Are you a VI student about to move into the world of work? This one’s for you. We caught up with Chris, a LOOK Mentor, to ask him some quick questions about his experience as a young VI graduate moving into his teaching career.

Chris has Retinitis Pigmentosa (RP) and he began losing his sight as a teenager. He studied Developmental Psychology at the University of Worcester and did a PGCE (teacher training) at the University of Birmingham. He works as a teacher in a specialist (SEN) primary school. He is partially sighted.

Close up of Chris in rugby kit, holding a rugby ball in both hands. He has a full head of dark brown hair and a beard.

Megan Adams, our Student Mentor Project Officer at LOOK, asked him some quick questions about how he has adapted to his professional life. 

Megan: How do you conduct lesson observations as a teacher with a visual impairment? 

Chris: You get a vibe from the way things are done – ask to do the observation with someone else, at the end deconstruct together. Have someone else to be your eyes if possible. I am applying for a support worker through Access to Work to help with admin and the extra work that some sighted people take for granted. Once approved, you can explain what help you need. They are there to support you to teach, not to teach for you. 

Megan: How do you manage the workload of a full-time teaching schedule as a blind teacher, given the challenges that come with your visual impairment and the significant demands of the profession? 

Chris: It is very demanding. The delivery of teaching is important, but there are always more important things like annual review paperwork, risk assessments and learning new systems which are just as important.

I try to be as organised as possible. I have applied for a support worker to help with admin as I can be overwhelmed by admin as it is very visual. I don’t find the teaching and delivery to be as stressful as the admin. Be honest with your school and outline that you need support. The school must make reasonable adjustments.

Some reasonable adjustments I have used are: my own printer because I can’t see the buttons on the school’s printers. I couldn’t see the normal whiteboard so I got a black ‘whiteboard’. The contrast on the interactive screen was bad so they bought a better one, my laptop connects to a big monitor and massive whiteboard screen. This was paid for by the school as reasonable adjustments.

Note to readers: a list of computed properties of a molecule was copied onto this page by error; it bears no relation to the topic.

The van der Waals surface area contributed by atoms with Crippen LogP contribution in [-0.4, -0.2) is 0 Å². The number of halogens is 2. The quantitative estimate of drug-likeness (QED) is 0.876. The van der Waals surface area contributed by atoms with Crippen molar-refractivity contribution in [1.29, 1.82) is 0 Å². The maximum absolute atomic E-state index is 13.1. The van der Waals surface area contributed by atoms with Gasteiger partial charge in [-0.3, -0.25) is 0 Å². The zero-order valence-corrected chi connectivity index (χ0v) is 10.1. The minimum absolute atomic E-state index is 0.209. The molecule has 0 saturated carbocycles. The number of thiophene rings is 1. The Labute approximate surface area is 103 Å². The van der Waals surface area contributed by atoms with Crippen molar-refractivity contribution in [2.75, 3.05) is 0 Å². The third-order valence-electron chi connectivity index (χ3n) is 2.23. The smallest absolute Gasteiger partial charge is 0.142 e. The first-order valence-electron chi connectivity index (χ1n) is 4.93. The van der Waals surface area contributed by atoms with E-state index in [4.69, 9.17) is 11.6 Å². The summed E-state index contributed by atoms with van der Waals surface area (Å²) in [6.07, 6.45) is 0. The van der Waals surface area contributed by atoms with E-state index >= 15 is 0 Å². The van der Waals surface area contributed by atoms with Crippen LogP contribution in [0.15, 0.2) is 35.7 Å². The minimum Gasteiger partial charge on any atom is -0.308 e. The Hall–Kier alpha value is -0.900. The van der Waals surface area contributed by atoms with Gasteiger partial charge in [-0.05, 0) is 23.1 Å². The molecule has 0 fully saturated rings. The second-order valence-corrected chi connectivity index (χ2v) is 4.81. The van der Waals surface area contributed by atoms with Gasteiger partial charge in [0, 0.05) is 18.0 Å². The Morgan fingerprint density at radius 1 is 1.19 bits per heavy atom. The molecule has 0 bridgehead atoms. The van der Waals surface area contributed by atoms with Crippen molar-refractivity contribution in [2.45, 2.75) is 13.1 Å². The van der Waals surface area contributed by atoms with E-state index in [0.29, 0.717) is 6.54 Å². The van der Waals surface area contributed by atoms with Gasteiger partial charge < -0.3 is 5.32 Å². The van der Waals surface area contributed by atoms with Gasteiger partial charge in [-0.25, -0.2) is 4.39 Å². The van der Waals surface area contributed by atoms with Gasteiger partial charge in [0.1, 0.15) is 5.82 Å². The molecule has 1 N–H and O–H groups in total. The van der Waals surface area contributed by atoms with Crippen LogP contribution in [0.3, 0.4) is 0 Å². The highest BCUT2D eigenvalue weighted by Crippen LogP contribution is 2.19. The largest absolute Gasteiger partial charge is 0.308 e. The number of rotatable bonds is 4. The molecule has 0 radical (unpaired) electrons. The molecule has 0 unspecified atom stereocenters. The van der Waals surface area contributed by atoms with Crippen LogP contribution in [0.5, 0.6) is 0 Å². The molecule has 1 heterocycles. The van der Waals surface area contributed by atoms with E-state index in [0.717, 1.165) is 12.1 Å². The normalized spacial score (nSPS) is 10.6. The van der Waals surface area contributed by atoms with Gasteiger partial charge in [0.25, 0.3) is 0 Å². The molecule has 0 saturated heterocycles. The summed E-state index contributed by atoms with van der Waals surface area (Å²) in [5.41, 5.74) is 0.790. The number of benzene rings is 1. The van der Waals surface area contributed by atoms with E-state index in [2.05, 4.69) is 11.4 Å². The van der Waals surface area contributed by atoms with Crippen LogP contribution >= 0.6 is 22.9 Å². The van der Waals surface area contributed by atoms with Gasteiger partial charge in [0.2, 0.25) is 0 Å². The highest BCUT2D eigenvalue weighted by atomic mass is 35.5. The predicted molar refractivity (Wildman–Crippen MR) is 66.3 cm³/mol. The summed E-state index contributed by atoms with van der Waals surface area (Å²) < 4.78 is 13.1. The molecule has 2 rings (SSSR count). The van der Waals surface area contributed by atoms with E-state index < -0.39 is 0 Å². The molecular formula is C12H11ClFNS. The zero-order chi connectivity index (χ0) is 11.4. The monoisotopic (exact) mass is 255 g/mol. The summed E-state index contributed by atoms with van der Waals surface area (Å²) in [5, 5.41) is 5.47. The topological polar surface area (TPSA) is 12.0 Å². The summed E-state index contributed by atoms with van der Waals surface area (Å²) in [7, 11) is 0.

Megan: How do you tell fellow teachers about your VI?

I didn’t tell anyone at old school about my VI, but for my new school I sent an email telling staff about my VI and what I needed from them. This broke down the awkwardness. 

Megan: How do you effectively deliver slides as a teacher with a visual impairment?

Chris: Make slides as suitable to you as possible (contrast, colours, clear text). I have taught history to upper school and used slides as jump-offs, dates and countries on slides that triggers what you want to be saying. I don’t use slides as much with younger students. You can use an ipad with the slides on to see them up close.

Megan: Thanks for your time, Chris! Thanks also to Mentor Naseem for helping out with this interview. 

In September we are launching a new Student Hub page. We are trailing content between now and then, so please save the link: and check in on it where we’ll posting interviews. We’ll also be sharing news about our exciting new Student Mentor Project. Applications will soon be open, and if you’re a recent graduate, with a visual impairment, who would like to support a VI young person as they prepare for and start uni, please contact Megan on

Useful links:

Access to Work is a government scheme that helps you get or stay in work if you have a physical or mental health condition or disability.

The support you get will depend on your needs. Through Access to Work, you can apply for:

  • a grant to help pay for practical support with your work
  • support with managing your mental health at work
  • money to pay for communication support at job interviews

Find out more about this grant scheme here.

Careers Advice and Guidance

Thinking about what you would like to do after school/college/university can feel a lifetime away? Perhaps you have clear career goal in mind or just don’t know where to start.

It is important to start thinking about your options so that you can plan what subjects you want to study.

Every school should offer some form of careers provision from year 8 to 13 (12-to 18 year olds) which includes impartial advice and guidance from a qualified careers adviser.

The Thomas Pocklington Trust has useful resource on this, click here to access it.